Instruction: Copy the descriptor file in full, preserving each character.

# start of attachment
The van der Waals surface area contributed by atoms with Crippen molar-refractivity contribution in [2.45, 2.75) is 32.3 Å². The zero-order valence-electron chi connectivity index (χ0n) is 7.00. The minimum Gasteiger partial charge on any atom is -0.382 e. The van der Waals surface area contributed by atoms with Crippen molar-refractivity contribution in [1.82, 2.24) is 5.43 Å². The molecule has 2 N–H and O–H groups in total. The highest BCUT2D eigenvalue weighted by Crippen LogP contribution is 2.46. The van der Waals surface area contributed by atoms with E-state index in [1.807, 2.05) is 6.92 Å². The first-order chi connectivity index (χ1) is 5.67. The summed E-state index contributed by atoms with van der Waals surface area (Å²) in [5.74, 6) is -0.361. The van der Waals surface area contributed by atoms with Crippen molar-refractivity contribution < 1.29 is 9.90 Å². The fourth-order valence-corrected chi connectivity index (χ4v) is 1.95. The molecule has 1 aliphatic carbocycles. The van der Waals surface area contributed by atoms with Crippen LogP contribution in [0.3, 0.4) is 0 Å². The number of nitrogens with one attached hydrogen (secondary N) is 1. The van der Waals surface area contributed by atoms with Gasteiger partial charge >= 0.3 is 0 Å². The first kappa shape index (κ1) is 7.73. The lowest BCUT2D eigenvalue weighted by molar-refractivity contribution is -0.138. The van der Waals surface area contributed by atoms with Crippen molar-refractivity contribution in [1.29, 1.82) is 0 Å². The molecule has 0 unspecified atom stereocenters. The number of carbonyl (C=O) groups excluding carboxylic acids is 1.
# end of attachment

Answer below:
The van der Waals surface area contributed by atoms with Crippen molar-refractivity contribution in [2.45, 2.75) is 32.3 Å². The zero-order valence-electron chi connectivity index (χ0n) is 7.00. The minimum Gasteiger partial charge on any atom is -0.382 e. The van der Waals surface area contributed by atoms with Crippen molar-refractivity contribution in [1.82, 2.24) is 5.43 Å². The molecule has 2 N–H and O–H groups in total. The highest BCUT2D eigenvalue weighted by Crippen LogP contribution is 2.46. The van der Waals surface area contributed by atoms with E-state index in [1.807, 2.05) is 6.92 Å². The first-order chi connectivity index (χ1) is 5.67. The summed E-state index contributed by atoms with van der Waals surface area (Å²) in [5.74, 6) is -0.361. The van der Waals surface area contributed by atoms with Crippen molar-refractivity contribution < 1.29 is 9.90 Å². The fourth-order valence-corrected chi connectivity index (χ4v) is 1.95. The molecule has 1 aliphatic carbocycles. The van der Waals surface area contributed by atoms with Crippen LogP contribution in [0.3, 0.4) is 0 Å². The number of nitrogens with one attached hydrogen (secondary N) is 1. The van der Waals surface area contributed by atoms with Gasteiger partial charge >= 0.3 is 0 Å². The first kappa shape index (κ1) is 7.73. The lowest BCUT2D eigenvalue weighted by molar-refractivity contribution is -0.138. The van der Waals surface area contributed by atoms with Crippen molar-refractivity contribution in [1.29, 1.82) is 0 Å². The molecule has 0 unspecified atom stereocenters. The number of carbonyl (C=O) groups excluding carboxylic acids is 1.